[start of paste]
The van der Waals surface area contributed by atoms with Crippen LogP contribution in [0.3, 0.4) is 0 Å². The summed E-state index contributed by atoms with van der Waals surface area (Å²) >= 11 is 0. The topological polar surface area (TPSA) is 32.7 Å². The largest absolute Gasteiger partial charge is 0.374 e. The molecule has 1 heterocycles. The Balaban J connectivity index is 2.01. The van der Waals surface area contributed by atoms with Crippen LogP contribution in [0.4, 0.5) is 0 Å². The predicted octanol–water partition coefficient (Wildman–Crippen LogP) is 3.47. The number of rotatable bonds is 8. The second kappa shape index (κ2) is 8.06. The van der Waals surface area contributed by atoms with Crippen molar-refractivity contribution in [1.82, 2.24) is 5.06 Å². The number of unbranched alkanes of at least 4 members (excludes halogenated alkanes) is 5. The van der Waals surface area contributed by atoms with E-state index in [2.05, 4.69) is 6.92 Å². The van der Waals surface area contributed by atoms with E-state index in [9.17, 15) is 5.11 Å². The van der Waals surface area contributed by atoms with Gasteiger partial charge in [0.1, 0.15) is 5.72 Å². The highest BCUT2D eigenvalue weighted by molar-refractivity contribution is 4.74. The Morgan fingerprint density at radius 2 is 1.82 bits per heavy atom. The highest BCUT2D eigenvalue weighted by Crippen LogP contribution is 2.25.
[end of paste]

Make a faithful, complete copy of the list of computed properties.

The van der Waals surface area contributed by atoms with Crippen LogP contribution in [0.3, 0.4) is 0 Å². The summed E-state index contributed by atoms with van der Waals surface area (Å²) >= 11 is 0. The topological polar surface area (TPSA) is 32.7 Å². The largest absolute Gasteiger partial charge is 0.374 e. The molecule has 1 heterocycles. The Balaban J connectivity index is 2.01. The van der Waals surface area contributed by atoms with Crippen LogP contribution in [0.4, 0.5) is 0 Å². The predicted octanol–water partition coefficient (Wildman–Crippen LogP) is 3.47. The number of rotatable bonds is 8. The second kappa shape index (κ2) is 8.06. The van der Waals surface area contributed by atoms with Crippen molar-refractivity contribution in [1.82, 2.24) is 5.06 Å². The number of unbranched alkanes of at least 4 members (excludes halogenated alkanes) is 5. The van der Waals surface area contributed by atoms with E-state index in [2.05, 4.69) is 6.92 Å². The van der Waals surface area contributed by atoms with E-state index in [9.17, 15) is 5.11 Å². The van der Waals surface area contributed by atoms with Gasteiger partial charge in [0.1, 0.15) is 5.72 Å². The highest BCUT2D eigenvalue weighted by molar-refractivity contribution is 4.74. The Morgan fingerprint density at radius 2 is 1.82 bits per heavy atom. The highest BCUT2D eigenvalue weighted by Crippen LogP contribution is 2.25.